Amnesty International Exposes the Man Behind the Curtain

Few who have followed the activity of Amnesty International and other similar organizations in recent years had reason for surprise when it issued a lengthy and tendentious report accusing Israel of implementing systematic “apartheid” against Palestinians. But something deeply revealing happened when the Israeli journalist Lazar Berman interviewed the group’s secretary general, Agnes Callamard, and its Middle East and North Africa research and advocacy director, Philip Luther. While Berman’s questions were straightforward and even predictable, the two interviewees were at a complete loss to answer them cogently.

Shany Mor comments:

Luther . . . says Israel has actually managed to “shut down scrutiny using the power of its relationships” and charges that the UN is actually a locus of inaction because Israel “has influence over powerful allies who then manage to stop it, stop the scrutiny.” And that of course is the appeal of anti-Israel activism in the West: the sincerely held belief that by engaging in it you are somehow standing up to dark, powerful forces at home. There’s a word for this pathology.

Besides the conspiratorial tone (there would be more of that in the interview), it’s an odd claim to make when elsewhere Luther argues that Amnesty can’t investigate other countries for the crime of apartheid precisely because they, unlike Israel, are actually able to stop scrutiny of their actions.

That’s not even the furthest extreme of Luther’s conspiratorial claims. Later in the interview he claims that what makes it hard to see the apartheid in Israel is the “smokescreen” created by Israel’s “democratic system” and “judicial institutions.” These, according to Luther, “make it challenging to disentangle” the picture of the apartheid he and others claim to have found. What he refers to as “the Israeli state” is “a driver of complexity and a driver of resources unnecessarily spent on investigations by anybody.”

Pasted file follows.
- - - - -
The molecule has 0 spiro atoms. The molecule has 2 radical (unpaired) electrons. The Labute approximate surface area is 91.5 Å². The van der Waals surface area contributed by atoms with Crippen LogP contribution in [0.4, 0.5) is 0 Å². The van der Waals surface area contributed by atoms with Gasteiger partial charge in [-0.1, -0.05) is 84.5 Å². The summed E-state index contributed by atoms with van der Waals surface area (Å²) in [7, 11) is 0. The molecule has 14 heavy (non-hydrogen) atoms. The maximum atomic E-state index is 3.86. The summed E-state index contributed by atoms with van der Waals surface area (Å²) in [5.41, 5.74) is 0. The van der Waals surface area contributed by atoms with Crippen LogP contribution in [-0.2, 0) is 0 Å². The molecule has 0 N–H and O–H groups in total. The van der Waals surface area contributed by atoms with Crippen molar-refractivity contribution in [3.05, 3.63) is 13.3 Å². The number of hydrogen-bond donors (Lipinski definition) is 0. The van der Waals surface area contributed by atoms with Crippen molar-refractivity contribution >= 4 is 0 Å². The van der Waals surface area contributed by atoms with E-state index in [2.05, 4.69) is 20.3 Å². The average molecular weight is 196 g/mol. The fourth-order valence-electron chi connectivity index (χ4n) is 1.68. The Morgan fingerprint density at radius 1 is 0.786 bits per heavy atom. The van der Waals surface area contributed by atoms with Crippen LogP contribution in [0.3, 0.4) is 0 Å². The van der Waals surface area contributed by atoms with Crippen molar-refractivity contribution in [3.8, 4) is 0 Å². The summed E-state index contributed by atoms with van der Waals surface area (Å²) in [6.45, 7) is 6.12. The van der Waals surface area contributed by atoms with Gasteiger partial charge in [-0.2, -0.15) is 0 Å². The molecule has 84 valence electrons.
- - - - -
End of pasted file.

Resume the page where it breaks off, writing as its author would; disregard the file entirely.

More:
These passages were rightfully mocked online, but it’s worth pausing over what he is saying and the psychological process he is describing. He knows Israel—ahem, “the Israeli state”—is guilty of not just committing a grievous crime but of being a grievous crime. But what he observes are a complex set of practices and institutions that don’t quite appear to be the unvarnished evil he knows is there, and to him this is not cause to revisit his assumptions, but actually further proof of just how nefarious the “Israeli state” is.

Read more at Fathom

More about: Amnesty International, Anti-Semitism, Human Rights

Hamas Wants a Renewed Ceasefire, but Doesn’t Understand Israel’s Changed Attitude

Yohanan Tzoreff, writing yesterday, believes that Hamas still wishes to return to the truce that it ended Friday morning with renewed rocket attacks on Israel, but hopes it can do so on better terms—raising the price, so to speak, of each hostage released. Examining recent statements from the terrorist group’s leaders, he tries to make sense of what it is thinking:

These [Hamas] senior officials do not reflect any awareness of the changed attitude in Israel toward Hamas following the October 7 massacre carried out by the organization in the western Negev communities. They continue to estimate that as before, Israel will be willing to pay high prices for its people and that time is working in their favor. In their opinion, Israel’s interest in the release of its people, the pressure of the hostages’ families, and the public’s broad support for these families will ultimately be decisive in favor of a deal that will meet the new conditions set by Hamas.

In other words, the culture of summud (steadfastness), still guides Hamas. Its [rhetoric] does not show at all that it has internalized or recognized the change in the attitude of the Israeli public toward it—which makes it clear that Israel still has a lot of work to do.

Read more at Institute for National Security Studies

More about: Gaza War 2023, Hamas, Israeli Security